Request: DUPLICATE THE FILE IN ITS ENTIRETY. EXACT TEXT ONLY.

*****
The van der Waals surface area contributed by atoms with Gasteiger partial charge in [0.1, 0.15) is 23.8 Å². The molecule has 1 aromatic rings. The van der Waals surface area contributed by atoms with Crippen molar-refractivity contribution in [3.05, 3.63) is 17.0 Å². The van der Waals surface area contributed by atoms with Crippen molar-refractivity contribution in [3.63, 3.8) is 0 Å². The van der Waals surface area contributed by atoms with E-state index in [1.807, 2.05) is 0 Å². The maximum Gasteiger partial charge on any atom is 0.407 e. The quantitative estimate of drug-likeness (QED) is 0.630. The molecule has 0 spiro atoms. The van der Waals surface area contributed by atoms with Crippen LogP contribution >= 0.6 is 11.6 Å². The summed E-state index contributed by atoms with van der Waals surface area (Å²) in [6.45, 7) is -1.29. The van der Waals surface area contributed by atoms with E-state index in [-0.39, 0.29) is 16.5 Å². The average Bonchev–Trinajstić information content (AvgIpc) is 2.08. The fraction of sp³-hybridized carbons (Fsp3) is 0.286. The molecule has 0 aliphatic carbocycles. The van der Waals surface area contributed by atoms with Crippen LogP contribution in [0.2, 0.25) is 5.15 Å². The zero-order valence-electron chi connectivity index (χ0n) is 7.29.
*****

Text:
The van der Waals surface area contributed by atoms with Gasteiger partial charge in [0.1, 0.15) is 23.8 Å². The molecule has 1 aromatic rings. The van der Waals surface area contributed by atoms with Crippen molar-refractivity contribution in [3.05, 3.63) is 17.0 Å². The van der Waals surface area contributed by atoms with Crippen molar-refractivity contribution in [3.63, 3.8) is 0 Å². The van der Waals surface area contributed by atoms with E-state index in [1.807, 2.05) is 0 Å². The maximum Gasteiger partial charge on any atom is 0.407 e. The quantitative estimate of drug-likeness (QED) is 0.630. The molecule has 0 spiro atoms. The van der Waals surface area contributed by atoms with Crippen LogP contribution >= 0.6 is 11.6 Å². The summed E-state index contributed by atoms with van der Waals surface area (Å²) in [6.45, 7) is -1.29. The van der Waals surface area contributed by atoms with E-state index in [-0.39, 0.29) is 16.5 Å². The average Bonchev–Trinajstić information content (AvgIpc) is 2.08. The fraction of sp³-hybridized carbons (Fsp3) is 0.286. The molecule has 0 aliphatic carbocycles. The van der Waals surface area contributed by atoms with Crippen LogP contribution in [0.2, 0.25) is 5.15 Å². The zero-order valence-electron chi connectivity index (χ0n) is 7.29.